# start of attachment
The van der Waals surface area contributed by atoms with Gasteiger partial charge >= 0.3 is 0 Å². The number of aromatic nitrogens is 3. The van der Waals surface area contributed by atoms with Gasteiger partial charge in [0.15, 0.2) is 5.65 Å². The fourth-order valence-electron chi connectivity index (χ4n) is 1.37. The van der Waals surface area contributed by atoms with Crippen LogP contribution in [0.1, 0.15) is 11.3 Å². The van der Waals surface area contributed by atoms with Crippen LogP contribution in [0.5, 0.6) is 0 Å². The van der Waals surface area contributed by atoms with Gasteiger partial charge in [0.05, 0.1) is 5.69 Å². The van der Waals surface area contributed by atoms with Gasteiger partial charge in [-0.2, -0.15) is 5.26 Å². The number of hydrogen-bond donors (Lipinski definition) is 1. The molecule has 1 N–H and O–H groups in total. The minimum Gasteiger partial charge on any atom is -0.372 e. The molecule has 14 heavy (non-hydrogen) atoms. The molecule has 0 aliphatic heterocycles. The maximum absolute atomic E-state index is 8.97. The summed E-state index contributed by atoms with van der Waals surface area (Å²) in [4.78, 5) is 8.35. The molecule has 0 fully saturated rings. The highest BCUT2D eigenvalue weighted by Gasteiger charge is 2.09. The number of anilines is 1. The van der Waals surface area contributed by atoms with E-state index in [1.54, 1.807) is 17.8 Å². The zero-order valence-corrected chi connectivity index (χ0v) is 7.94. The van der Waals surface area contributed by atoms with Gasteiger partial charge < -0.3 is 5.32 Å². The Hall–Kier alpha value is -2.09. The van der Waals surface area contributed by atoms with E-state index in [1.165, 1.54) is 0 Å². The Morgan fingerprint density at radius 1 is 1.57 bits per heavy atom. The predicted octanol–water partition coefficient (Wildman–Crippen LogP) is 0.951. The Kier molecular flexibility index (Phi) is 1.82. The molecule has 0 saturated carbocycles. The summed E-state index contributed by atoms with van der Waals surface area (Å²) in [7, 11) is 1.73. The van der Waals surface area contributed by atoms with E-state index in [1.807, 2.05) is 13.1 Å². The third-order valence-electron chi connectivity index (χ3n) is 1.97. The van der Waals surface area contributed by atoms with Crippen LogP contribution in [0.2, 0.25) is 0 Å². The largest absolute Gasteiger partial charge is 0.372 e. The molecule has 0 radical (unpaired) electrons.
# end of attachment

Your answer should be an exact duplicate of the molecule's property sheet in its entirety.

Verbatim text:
The van der Waals surface area contributed by atoms with Gasteiger partial charge >= 0.3 is 0 Å². The number of aromatic nitrogens is 3. The van der Waals surface area contributed by atoms with Gasteiger partial charge in [0.15, 0.2) is 5.65 Å². The fourth-order valence-electron chi connectivity index (χ4n) is 1.37. The van der Waals surface area contributed by atoms with Crippen LogP contribution in [0.1, 0.15) is 11.3 Å². The van der Waals surface area contributed by atoms with Crippen LogP contribution in [0.5, 0.6) is 0 Å². The van der Waals surface area contributed by atoms with Gasteiger partial charge in [0.05, 0.1) is 5.69 Å². The van der Waals surface area contributed by atoms with Gasteiger partial charge in [-0.2, -0.15) is 5.26 Å². The number of hydrogen-bond donors (Lipinski definition) is 1. The molecule has 1 N–H and O–H groups in total. The minimum Gasteiger partial charge on any atom is -0.372 e. The molecule has 14 heavy (non-hydrogen) atoms. The molecule has 0 aliphatic heterocycles. The maximum absolute atomic E-state index is 8.97. The summed E-state index contributed by atoms with van der Waals surface area (Å²) in [4.78, 5) is 8.35. The molecule has 0 fully saturated rings. The highest BCUT2D eigenvalue weighted by Gasteiger charge is 2.09. The number of anilines is 1. The van der Waals surface area contributed by atoms with E-state index in [1.54, 1.807) is 17.8 Å². The zero-order valence-corrected chi connectivity index (χ0v) is 7.94. The van der Waals surface area contributed by atoms with Gasteiger partial charge < -0.3 is 5.32 Å². The Hall–Kier alpha value is -2.09. The van der Waals surface area contributed by atoms with E-state index in [1.165, 1.54) is 0 Å². The Morgan fingerprint density at radius 1 is 1.57 bits per heavy atom. The predicted octanol–water partition coefficient (Wildman–Crippen LogP) is 0.951. The Kier molecular flexibility index (Phi) is 1.82. The molecule has 0 saturated carbocycles. The summed E-state index contributed by atoms with van der Waals surface area (Å²) in [7, 11) is 1.73. The van der Waals surface area contributed by atoms with E-state index in [1.807, 2.05) is 13.1 Å². The third-order valence-electron chi connectivity index (χ3n) is 1.97. The van der Waals surface area contributed by atoms with Crippen LogP contribution in [0.2, 0.25) is 0 Å². The largest absolute Gasteiger partial charge is 0.372 e. The molecule has 0 radical (unpaired) electrons.